This log was inspired by "How to Read Wittgenstein" and "Ludwig Wittgenstein: the duty of genius" by Ray Monk. It is based on reading Tractatus Logico-Philosophicus by Ludwig Wittgenstein translated by D. F. Pears & B. F. McGuinness (Routledge and Kegan Paul:1963)

Wednesday, April 2, 2008

Logical Inference.

If all the verifiers common to a number of propositions are also verifiers of a particular proposition, then the truth of that proposition follows from the truth of the others. In particular, the truth of one proposition (p) follows from the truth of another proposition (q) if all the verifiers of (q) are also verifiers of (p). In that case, the sense of (p) is contained in the sense of (q). If a god creates a world in which certain propositions are true, then by that very act he also creates a world in which all the propositions that follow from them come true. And similarly he could not create a world in which the proposition (p) was true without creating all its objects.

A proposition affirms every proposition that follows from it. (p.q) is a proposition that affirms (p) as well as (q).
(TFTF)(p,q) (p)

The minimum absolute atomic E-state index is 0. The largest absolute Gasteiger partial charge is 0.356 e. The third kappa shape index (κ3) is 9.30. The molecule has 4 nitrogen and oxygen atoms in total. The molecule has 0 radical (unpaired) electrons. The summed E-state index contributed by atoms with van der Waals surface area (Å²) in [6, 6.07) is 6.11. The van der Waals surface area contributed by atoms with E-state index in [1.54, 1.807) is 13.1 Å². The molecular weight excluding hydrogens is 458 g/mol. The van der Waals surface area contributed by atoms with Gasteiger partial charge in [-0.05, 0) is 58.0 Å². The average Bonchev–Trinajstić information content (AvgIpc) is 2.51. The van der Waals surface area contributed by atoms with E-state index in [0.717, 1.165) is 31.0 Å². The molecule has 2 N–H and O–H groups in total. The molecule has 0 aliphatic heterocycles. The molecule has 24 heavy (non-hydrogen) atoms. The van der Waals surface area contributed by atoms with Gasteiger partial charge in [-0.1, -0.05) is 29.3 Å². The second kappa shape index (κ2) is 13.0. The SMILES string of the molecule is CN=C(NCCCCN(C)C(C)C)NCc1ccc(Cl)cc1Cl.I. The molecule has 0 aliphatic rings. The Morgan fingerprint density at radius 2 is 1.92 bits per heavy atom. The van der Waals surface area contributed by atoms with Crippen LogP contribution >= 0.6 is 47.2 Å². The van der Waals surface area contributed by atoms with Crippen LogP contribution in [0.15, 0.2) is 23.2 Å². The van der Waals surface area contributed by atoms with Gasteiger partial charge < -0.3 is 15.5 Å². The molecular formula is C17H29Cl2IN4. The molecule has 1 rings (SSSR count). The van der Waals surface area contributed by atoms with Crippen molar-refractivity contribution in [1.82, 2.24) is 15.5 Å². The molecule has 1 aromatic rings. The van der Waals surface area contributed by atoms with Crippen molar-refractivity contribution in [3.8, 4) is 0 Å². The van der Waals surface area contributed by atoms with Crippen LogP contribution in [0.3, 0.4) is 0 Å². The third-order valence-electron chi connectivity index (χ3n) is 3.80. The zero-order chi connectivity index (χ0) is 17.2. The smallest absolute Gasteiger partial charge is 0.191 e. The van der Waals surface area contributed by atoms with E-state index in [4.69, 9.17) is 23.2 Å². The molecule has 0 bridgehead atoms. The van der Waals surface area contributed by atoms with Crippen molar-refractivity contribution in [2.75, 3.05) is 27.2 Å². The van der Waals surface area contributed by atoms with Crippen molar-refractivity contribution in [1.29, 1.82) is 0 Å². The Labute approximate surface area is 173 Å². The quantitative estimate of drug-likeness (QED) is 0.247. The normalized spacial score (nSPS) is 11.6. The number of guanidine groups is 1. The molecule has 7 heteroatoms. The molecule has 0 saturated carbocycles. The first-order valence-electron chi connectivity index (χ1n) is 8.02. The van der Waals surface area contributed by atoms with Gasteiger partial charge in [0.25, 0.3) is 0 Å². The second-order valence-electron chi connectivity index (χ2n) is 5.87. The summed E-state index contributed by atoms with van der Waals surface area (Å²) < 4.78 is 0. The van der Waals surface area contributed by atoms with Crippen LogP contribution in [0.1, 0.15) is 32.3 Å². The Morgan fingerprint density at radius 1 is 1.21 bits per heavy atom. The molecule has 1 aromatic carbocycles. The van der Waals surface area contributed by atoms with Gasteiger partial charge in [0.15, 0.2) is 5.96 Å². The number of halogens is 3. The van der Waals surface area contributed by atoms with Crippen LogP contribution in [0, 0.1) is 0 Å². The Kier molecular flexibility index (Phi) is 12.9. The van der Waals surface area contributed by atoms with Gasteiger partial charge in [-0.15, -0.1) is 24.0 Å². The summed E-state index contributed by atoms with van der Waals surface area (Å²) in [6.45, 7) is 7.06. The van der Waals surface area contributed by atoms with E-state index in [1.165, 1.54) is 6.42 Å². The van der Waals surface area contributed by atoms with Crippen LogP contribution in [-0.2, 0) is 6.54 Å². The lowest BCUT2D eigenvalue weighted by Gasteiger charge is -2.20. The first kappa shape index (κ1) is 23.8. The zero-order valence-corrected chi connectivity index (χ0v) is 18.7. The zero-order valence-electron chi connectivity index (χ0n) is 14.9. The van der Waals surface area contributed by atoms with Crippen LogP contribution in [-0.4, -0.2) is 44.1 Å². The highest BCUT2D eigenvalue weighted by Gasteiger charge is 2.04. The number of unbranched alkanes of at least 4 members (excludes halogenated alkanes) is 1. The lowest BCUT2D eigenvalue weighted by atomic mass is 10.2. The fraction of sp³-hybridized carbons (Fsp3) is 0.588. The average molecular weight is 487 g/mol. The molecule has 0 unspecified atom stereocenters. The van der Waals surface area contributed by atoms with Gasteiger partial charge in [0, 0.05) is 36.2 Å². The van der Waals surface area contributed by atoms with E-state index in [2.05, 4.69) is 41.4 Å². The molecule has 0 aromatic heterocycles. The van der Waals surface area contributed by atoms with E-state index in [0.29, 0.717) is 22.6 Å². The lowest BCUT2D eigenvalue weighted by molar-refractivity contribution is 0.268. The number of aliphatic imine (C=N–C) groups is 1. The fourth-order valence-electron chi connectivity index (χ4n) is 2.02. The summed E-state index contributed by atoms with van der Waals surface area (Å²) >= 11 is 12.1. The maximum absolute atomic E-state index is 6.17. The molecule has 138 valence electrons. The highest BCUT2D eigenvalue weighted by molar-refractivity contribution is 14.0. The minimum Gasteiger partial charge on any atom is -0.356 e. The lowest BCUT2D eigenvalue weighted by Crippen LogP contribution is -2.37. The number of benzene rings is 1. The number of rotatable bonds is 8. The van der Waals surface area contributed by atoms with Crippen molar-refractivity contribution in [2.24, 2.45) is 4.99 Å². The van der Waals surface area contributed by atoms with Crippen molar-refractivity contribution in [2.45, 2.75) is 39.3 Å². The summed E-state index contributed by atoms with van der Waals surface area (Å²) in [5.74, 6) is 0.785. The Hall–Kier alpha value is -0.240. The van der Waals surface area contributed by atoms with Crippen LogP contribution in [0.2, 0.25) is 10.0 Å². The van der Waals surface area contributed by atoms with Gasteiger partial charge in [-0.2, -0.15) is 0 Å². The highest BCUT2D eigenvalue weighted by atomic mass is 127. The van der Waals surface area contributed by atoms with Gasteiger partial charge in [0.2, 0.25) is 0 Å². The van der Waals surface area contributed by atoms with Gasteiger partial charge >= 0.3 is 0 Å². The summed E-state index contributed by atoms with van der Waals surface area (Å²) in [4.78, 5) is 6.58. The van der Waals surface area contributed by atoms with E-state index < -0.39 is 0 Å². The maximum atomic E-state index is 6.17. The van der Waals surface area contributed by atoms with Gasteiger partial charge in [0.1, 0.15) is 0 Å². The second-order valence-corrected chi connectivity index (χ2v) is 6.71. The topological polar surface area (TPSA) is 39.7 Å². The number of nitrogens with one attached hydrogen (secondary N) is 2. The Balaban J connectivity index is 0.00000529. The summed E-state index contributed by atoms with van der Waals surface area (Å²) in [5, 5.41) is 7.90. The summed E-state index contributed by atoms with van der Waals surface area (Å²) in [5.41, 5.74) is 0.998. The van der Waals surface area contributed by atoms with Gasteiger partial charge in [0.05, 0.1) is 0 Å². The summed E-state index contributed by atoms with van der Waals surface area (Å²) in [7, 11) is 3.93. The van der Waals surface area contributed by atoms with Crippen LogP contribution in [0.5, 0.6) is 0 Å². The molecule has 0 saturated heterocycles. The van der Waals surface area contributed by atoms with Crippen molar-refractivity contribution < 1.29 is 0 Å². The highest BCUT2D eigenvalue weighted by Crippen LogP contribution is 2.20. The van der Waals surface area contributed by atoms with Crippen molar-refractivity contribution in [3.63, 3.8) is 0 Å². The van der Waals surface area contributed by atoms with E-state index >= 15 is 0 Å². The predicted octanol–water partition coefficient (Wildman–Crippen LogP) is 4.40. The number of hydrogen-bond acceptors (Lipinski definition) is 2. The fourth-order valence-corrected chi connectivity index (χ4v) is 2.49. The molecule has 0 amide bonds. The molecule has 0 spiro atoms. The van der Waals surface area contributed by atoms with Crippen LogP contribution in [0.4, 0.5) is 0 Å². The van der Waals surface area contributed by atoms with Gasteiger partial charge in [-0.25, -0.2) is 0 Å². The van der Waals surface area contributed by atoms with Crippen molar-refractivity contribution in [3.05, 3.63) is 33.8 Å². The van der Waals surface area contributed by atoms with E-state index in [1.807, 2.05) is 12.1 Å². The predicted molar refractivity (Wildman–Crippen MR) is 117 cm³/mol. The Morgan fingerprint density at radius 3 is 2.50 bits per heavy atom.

(TTFF)(p,q) (q)
(TFFF)(p,q) (p.q)

Two propositions are opposed to one another if no proposition that makes sense affirms them both. Every proposition that contradicts another negates it.

One can see that the truth of one proposition follows from the truth of others from the structure of the propositions. When that is the case, the relations between the forms of the propositions express that. Furthermore, we need not associate them in a compound proposition. Rather, these relations are internal, an immediate consequence of the existence of the propositions.

When we infer q from (p∨q and ~p), the relation between the propositional forms of (p∨q) and (~p) is masked by our notation.

(TTTF)(p,q) (p∨q)
(FTFT)(p,q) (~p)
(TTFF)(p,q) (q)

But if instead of (p∨q) we write, for example, (p|q . | . p|q), and instead of (~p), (p|p) where (p|q = ~p.~q), then the internal relation becomes apparent.
(FFFT)(p,q) (~p.~q or p|q)
(FTFT)(p,q) (~p)
(FFTT)(p,q) (~q)

(TTTF)(p.q) (~(p|p).~(p|p))
(FTFT)(p,q) (p|p)
(TTFF)(p,q) (q)

(That one can start with (x).fx and conclude fa shows that the symbol (x).fx itself is generalizable.)

If p follows from q, I can infer p from q; deduce p from q. The nature of the conclusion can be gathered only from the two propositions; only they themselves can justify the inference. 'Laws of inference', which are supposed to justify inferences, as in the works of Frege and Russell, have no purpose, and would be superfluous.

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